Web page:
Diverting recyclables and organics: On the other hand, the impact of diverting recyclables is underestimated. Waste diversion can significantly increase the landfill’s capacity by reducing the amount of material that is disposed, automatically adding valuable years to the site’s lifecycle and making it more sustainable in the process. We all know the classic recyclables: glass, scrap metal, paper/cardboard, plastics and wood, but there are many more items that go into landfills that can be recycled, such as mattresses, drywall and other construction byproducts. “By diverting recyclables and composting organics, the amount of material that goes into landfills can be reduced dramatically,” says David Barton, Sr. Engineer and Project Manager. There are several jurisdictions in Canada and the US that do not yet have recycling programs, and so all this recyclable material goes to the landfill and occupies the airspace. Implementing recycling and organics management programs in these jurisdictions is a fantastic first step to extending the life of landfill through waste reduction.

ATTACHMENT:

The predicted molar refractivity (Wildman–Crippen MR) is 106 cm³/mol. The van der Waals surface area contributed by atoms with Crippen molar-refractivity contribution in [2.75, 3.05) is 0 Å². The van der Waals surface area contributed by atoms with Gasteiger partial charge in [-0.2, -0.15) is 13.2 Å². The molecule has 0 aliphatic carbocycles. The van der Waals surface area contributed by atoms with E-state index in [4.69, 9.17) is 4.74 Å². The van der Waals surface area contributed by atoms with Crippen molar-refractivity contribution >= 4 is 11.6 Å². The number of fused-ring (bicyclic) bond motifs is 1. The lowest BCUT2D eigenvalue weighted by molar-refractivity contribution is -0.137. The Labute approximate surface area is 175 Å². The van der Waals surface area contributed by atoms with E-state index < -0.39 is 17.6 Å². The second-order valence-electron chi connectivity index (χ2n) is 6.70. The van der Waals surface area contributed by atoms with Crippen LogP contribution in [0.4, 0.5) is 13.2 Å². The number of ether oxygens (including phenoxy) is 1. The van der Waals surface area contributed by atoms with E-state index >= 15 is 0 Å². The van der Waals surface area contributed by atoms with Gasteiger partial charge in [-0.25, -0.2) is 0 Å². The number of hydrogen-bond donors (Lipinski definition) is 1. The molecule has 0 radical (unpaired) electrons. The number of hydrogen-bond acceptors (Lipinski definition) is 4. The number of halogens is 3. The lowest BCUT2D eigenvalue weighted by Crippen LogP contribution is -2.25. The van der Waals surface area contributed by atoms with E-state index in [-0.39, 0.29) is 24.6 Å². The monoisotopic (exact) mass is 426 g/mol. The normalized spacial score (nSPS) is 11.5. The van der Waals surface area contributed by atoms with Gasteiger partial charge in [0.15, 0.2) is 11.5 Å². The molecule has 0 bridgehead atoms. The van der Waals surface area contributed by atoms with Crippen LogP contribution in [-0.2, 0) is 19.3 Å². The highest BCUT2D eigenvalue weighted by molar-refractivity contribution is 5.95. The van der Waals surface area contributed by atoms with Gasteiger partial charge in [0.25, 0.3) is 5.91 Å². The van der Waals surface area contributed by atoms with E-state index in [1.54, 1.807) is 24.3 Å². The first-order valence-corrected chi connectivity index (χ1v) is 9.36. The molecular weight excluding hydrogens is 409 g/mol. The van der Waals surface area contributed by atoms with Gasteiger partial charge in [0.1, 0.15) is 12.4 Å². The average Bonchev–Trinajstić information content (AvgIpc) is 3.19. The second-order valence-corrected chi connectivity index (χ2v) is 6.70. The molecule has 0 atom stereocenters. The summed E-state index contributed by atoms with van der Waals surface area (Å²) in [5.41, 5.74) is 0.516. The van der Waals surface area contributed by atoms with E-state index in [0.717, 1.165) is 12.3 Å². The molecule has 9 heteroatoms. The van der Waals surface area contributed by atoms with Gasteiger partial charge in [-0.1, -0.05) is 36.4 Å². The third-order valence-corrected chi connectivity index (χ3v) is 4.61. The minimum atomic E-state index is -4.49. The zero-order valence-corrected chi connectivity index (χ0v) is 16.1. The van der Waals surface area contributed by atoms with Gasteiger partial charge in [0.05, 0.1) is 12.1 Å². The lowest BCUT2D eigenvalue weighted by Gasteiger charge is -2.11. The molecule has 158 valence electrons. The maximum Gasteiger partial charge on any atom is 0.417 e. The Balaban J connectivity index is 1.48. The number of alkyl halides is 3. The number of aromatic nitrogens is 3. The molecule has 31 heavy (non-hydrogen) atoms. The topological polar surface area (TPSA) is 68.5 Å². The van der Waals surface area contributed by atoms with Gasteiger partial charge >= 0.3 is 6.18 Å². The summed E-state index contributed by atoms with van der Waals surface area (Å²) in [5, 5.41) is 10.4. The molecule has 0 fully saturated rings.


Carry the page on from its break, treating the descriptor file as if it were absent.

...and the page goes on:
Streamlining operations: Operational challenges are a common issue across North America. Optimizing the use of airspace through design and operations such as proper compaction of the waste are just some of the ways landfills can be healthier and more efficient, which will also better control the movement of leachate and landfill gas. “Operations not only have a positive impact on reducing costs and increasing revenue but can also help minimize the environmental effects and overall footprint,” adds Barton. Various technologies, such as GPS installed on equipment, can enable landfill operators to monitor and maximize compaction efforts in the active areas of a landfill, and help to streamline operations and increase efficiency. These types of technologies lead to more efficient equipment usage, reduce fuel consumption and thereby associated greenhouse gas emissions.